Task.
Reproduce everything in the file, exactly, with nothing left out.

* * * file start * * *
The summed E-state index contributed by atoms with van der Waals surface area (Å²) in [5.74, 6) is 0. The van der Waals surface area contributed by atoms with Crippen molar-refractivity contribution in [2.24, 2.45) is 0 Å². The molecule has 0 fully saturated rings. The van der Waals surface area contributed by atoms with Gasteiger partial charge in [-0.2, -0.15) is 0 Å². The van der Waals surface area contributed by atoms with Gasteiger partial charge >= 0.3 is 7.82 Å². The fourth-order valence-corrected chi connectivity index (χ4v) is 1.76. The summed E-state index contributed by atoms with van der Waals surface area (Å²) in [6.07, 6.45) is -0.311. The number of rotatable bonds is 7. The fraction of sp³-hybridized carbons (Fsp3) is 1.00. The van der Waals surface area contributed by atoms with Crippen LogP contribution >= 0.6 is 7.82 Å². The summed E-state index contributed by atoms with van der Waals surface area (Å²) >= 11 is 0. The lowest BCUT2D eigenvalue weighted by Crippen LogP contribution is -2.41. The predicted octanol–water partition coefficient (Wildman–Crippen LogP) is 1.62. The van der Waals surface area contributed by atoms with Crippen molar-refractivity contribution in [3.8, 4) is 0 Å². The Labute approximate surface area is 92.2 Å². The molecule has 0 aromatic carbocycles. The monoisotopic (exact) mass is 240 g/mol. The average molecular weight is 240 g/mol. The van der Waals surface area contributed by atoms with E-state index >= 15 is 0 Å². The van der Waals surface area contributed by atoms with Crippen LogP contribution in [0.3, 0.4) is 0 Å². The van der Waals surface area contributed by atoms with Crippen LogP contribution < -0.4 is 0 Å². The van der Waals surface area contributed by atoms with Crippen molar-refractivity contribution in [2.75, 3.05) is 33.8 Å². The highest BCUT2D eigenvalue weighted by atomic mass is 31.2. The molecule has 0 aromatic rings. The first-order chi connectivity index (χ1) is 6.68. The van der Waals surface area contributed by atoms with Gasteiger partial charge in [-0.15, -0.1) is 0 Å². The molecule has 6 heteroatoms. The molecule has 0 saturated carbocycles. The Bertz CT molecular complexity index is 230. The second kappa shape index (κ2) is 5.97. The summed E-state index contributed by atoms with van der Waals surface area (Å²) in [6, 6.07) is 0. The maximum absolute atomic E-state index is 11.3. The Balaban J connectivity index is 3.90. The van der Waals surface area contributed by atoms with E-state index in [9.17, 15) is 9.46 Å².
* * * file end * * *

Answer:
The summed E-state index contributed by atoms with van der Waals surface area (Å²) in [5.74, 6) is 0. The van der Waals surface area contributed by atoms with Crippen molar-refractivity contribution in [2.24, 2.45) is 0 Å². The molecule has 0 fully saturated rings. The van der Waals surface area contributed by atoms with Gasteiger partial charge in [-0.2, -0.15) is 0 Å². The van der Waals surface area contributed by atoms with Gasteiger partial charge >= 0.3 is 7.82 Å². The fourth-order valence-corrected chi connectivity index (χ4v) is 1.76. The summed E-state index contributed by atoms with van der Waals surface area (Å²) in [6.07, 6.45) is -0.311. The number of rotatable bonds is 7. The fraction of sp³-hybridized carbons (Fsp3) is 1.00. The van der Waals surface area contributed by atoms with Crippen LogP contribution >= 0.6 is 7.82 Å². The summed E-state index contributed by atoms with van der Waals surface area (Å²) >= 11 is 0. The lowest BCUT2D eigenvalue weighted by Crippen LogP contribution is -2.41. The predicted octanol–water partition coefficient (Wildman–Crippen LogP) is 1.62. The van der Waals surface area contributed by atoms with Crippen molar-refractivity contribution in [3.8, 4) is 0 Å². The Labute approximate surface area is 92.2 Å². The molecule has 0 aromatic carbocycles. The monoisotopic (exact) mass is 240 g/mol. The average molecular weight is 240 g/mol. The van der Waals surface area contributed by atoms with E-state index >= 15 is 0 Å². The van der Waals surface area contributed by atoms with Crippen LogP contribution in [0.3, 0.4) is 0 Å². The van der Waals surface area contributed by atoms with Crippen LogP contribution < -0.4 is 0 Å². The van der Waals surface area contributed by atoms with Crippen molar-refractivity contribution in [2.75, 3.05) is 33.8 Å². The highest BCUT2D eigenvalue weighted by atomic mass is 31.2. The molecule has 0 aromatic rings. The first-order chi connectivity index (χ1) is 6.68. The van der Waals surface area contributed by atoms with Gasteiger partial charge in [-0.15, -0.1) is 0 Å². The molecule has 6 heteroatoms. The molecule has 0 saturated carbocycles. The Bertz CT molecular complexity index is 230. The second kappa shape index (κ2) is 5.97. The summed E-state index contributed by atoms with van der Waals surface area (Å²) in [6, 6.07) is 0. The maximum absolute atomic E-state index is 11.3. The Balaban J connectivity index is 3.90. The van der Waals surface area contributed by atoms with E-state index in [9.17, 15) is 9.46 Å².